All of which–despite a rather titanic, if temporary hiccup with the apartment–is going extremely well. Even my pledge to go to the gym is going well: I saw my friend Michael for the first time in about two months last Friday and he said, “You look like you’ve been working out.” Considering I haven’t been working out that much…it’s good to know it’s working. Even my social life is improving, which is practically unheard of for a nerd like myself who’s most at home locked in a room by himself, with a laptop, writing.

Still, I can’t help but worry. I’m worried I’ll continue to forget using my blog, worried my more permanent job at the restaurant won’t be able to support me, worried the apartment will end up impoverishing me, worried no one will care about or even watch Vlogsvaria, worried I won’t be able to keep my grades at their current level, worried my book will suck and I’ll be doomed to a life locked in a cubicle instead of a room, worried the Sci-Fi/Fantasy Club will be an unmitigated disaster, worried I’ll fail at my fitness challenge and continue to be monstrously unhealthy…worried my social life will revert to the high school days of absolute suckitude (it should be a word).

And to be honest, I don’t know what the appropriate response to all this worry is. I feel it would be wrong to try the “hakuna matata” approach and not worry at all. Comedian Christopher Titus once said that we’re “…supposed to worry about the bills getting paid because that’s how the bills get paid!” And he’s right, but I feel it is equally dangerous to worry constantly, as is my general modus. My friend Jordan is pre-med in neurobiology and has spent almost a year now on a paper regarding stress, worry and their effect (affect? I really have the hardest time with these two, anyone? Victoria, if you’re reading this let me know!) on both physical and psychological health. And I don’t want to make myself sick with worry–that’s worrying in and of itself.

Which would be hilarious if it was not so, so sad.

And which would be sad if I didn’t think it was so funny.

So We Built a Swamp

I spent the last week at Walt Disney World, hence my lack of posts. And while I may be twenty and no longer really interested in the teacups of the flying carpet carnival-type stuff, and while the genius of rides like “The Haunted Mansion” and “Pirates of the Caribbean” is now much easier for me to appreciate, and while I enjoy the unadulterated nerdiness of both “Star Tours” and “Mission: Space,” I find the experiences I enjoyed most were rides like “Spaceship Earth” and “Living with the Land.” I don’t enjoy them the way I enjoy roller coasters or 3D simulators, or the way I enjoy the manner in which the folks at Disney brought the whole world to Epcot in a meaningful way, but in a way that transcends these things–in a way that makes me hope.

The world is getting bleaker every day: we can no longer trust our own government, the price of gas is still high, the economy shows no signs of improving from where I’m standing…and the Western Black Rhino was just declared extinct. But Disney World still sets the twelve-year-old within me to dream of a brighter tomorrow.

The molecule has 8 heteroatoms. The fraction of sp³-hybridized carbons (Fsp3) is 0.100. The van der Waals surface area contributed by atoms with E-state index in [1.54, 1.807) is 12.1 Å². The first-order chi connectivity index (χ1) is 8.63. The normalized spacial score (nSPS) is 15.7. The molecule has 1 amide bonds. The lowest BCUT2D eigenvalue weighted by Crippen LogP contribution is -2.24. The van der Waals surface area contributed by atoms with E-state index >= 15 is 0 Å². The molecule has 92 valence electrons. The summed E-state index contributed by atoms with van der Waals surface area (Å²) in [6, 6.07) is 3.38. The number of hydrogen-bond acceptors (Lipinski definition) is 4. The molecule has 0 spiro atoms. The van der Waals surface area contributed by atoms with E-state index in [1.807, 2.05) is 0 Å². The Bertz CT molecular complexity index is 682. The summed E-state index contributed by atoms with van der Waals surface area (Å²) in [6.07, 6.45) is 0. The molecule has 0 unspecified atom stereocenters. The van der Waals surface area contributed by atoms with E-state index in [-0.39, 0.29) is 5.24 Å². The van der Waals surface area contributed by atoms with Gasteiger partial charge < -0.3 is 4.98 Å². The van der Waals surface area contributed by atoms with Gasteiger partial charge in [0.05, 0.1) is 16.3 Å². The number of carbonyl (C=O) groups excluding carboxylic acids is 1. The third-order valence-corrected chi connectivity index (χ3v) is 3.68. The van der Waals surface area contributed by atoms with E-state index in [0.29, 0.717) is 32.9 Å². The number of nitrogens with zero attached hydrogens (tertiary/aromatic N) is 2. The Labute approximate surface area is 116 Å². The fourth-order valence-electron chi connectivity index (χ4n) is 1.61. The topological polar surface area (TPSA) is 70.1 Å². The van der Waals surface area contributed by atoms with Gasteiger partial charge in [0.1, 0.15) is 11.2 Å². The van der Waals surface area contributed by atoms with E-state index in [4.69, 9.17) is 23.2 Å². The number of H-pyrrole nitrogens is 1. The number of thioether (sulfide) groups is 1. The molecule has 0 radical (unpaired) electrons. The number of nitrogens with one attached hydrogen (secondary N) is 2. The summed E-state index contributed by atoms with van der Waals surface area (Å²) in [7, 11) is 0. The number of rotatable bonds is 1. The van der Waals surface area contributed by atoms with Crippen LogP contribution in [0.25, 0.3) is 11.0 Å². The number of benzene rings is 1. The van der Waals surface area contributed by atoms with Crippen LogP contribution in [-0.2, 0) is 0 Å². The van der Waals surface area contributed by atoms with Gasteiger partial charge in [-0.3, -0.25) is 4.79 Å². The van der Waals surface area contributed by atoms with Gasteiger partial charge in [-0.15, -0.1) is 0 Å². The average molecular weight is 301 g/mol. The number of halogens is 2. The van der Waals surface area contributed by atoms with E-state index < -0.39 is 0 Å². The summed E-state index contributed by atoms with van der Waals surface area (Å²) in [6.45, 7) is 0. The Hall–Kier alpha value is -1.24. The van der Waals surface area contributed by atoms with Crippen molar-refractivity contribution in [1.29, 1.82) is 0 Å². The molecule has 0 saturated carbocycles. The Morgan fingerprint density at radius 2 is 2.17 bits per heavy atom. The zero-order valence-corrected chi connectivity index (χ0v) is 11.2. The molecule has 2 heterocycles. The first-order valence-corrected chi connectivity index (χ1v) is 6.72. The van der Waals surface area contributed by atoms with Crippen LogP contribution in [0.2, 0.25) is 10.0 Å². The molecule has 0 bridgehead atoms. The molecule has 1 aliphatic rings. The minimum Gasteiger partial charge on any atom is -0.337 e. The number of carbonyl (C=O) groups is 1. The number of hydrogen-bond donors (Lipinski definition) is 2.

I make no secret of my adoration for Walt Disney, the man was decades ahead of his time, a conservationist in the days before conservationism was a thing, a dreamer in the best Golden Age sense of science fiction, as any visitor to Tomorrowland in the Magic Kingdom can attest. He believed–in an era of Atomic terror–not only in a future, but in a brighter future. His was a future where humankind had conquered the evils that beset it. One of his dying dreams was of Epcot–the Experimental Prototype Community of Tomorrow. It was to be a shining city, not on a hill, but in a swamp. And while his concept for Epcot proved untenable in the years following his death, the park was built as a glorified, neverending World’s Fair, and it hasn’t closed its gates since.

While in Epcot (my favorite of the four parks), I had the great privilege of taking a backstage tour with my family. I learned a great many things on the tour, and got to cut the entire line for “Soarin'” which is just fantastic, as the wait for that attraction is never less than an hour, but the most impressive, somehow, was Disney’s–the company’s and the man’s both–commitment to only develop two thirds of the land they own in central Florida and to replace any biomes they uprooted with something equally valuable. The Magic Kingdom, for instance, is located where it is precisely because it was on the land Walt deemed the least worthwhile, as he planned to save his best land for the city of Epcot. The Magic Kingdom is sitting on what once had been a swamp, the water from that area relocated to the giant lake just outside the front gates.

“And so we built a swamp,” my tour guide, a wonderful gentleman named Robert, said, “…turns out you can build a swamp, no one knew–no one had tried it before.”